There is unfortunately a lot of confusion about "flushing input" in C. The confusion arises almost entirely from one of the strange facts about the popular-but-flawed
scanf function: it generally does not read full lines of input, and it generally leaves the newline character
\n on the input stream after it converts its input. For example, if you write a program that says
printf("Type a number:\n");
and if the user types "123" and hits the Return key, the number 123 will get stored into the variable
n, but the
\n character corresponding to the Return key will be left on the input stream. If the next thing your program does is to call
getchar, imagining that you'll begin reading the next line of input the user typed, your program will instead immediately read that leftover newline. It will seem as if the user typed an extra blank line, or something.
This problem is ridiculously widespread. Vast numbers of beginning C programmers have gotten stuck on it. In a nutshell, there are three recommended ways of fixing it:
After calling a function like
scanf that leaves the newline in the input buffer, and before calling a function like
fgets that expects to start on a new line, use the little loop
while((c = getchar()) != '\n' && c != EOF) to read and discard the newline that
scanf left on the input buffer.
scanf at all, or if you do, don't try to mix it with calls to
(popular but badly problematic) Call
fflush(stdin) to flush the unwanted input.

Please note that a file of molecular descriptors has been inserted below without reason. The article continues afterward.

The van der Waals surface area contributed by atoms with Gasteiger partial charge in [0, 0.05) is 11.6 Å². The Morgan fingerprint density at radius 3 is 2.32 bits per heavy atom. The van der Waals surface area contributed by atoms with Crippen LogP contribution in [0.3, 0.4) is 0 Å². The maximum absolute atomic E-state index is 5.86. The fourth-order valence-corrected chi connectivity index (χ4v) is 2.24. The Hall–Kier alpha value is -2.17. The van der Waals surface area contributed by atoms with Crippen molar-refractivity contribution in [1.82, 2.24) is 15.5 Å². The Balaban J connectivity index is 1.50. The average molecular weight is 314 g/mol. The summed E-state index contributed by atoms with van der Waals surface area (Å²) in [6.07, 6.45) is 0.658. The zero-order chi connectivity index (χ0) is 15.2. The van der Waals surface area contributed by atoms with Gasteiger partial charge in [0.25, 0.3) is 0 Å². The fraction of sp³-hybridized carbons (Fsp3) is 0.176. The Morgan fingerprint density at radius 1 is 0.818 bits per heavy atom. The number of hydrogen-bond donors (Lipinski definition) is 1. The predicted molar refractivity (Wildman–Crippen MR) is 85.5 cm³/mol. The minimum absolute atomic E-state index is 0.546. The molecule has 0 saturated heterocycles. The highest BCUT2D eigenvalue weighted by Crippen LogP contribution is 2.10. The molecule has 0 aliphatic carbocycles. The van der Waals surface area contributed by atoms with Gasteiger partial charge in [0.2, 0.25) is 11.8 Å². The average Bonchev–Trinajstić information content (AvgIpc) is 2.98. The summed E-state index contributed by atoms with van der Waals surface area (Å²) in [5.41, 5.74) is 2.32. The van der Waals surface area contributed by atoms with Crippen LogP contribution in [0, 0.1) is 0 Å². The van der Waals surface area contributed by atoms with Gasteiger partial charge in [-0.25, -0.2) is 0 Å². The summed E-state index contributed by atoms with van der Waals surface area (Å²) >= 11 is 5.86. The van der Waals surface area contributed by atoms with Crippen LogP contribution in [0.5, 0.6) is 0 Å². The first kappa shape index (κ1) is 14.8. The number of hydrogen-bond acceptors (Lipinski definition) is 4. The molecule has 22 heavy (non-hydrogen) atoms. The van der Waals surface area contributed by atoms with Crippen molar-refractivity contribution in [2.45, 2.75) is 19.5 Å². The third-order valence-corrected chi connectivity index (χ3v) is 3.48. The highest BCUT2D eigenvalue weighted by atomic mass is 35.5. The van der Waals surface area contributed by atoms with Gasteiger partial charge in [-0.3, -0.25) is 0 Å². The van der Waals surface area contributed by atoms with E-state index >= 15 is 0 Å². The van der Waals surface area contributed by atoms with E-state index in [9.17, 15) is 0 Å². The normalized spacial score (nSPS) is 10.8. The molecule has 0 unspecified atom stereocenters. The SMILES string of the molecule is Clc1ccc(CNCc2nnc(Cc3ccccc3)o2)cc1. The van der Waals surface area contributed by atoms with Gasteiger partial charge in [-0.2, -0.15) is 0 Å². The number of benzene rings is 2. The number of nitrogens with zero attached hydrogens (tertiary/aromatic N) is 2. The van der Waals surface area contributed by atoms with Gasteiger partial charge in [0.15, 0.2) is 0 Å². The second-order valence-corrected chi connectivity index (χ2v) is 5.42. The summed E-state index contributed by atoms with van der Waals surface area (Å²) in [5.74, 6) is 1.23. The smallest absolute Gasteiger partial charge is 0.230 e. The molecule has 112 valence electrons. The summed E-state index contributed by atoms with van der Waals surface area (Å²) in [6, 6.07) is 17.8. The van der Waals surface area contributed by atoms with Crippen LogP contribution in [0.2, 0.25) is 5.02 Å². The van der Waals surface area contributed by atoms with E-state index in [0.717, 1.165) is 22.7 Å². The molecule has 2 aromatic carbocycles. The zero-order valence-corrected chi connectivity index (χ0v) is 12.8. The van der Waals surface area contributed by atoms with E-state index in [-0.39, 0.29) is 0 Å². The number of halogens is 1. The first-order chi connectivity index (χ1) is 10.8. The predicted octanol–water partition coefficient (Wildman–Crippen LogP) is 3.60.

The problems with #3 have been widely discussed, so I won't say any more about those problems or that solution. The recommended "portable" alternative is #1, but it obviously works only if there is at least one unwanted newline in the input waiting to be flushed. If not, solution #1 will wrongly read and discard a line of wanted input, instead.
So you can't use #1 everywhere. You can't sprinkle it randomly in your program; you can't use it everywhere you might have used
fflush(stdin). In general, as mentioned already, you'll need it only after calling
scanf and before calling
In the code fragment in the question, there may not have been a need to use solution #1 at all. The
fgets function is perfectly capable of cleanly reading individual lines of input all by itself. No additional flushing of input or discarding of newlines is necessarily required. (If there was a call to
scanf down underneath
do_something(), however, additional newline handling might have been necessary.)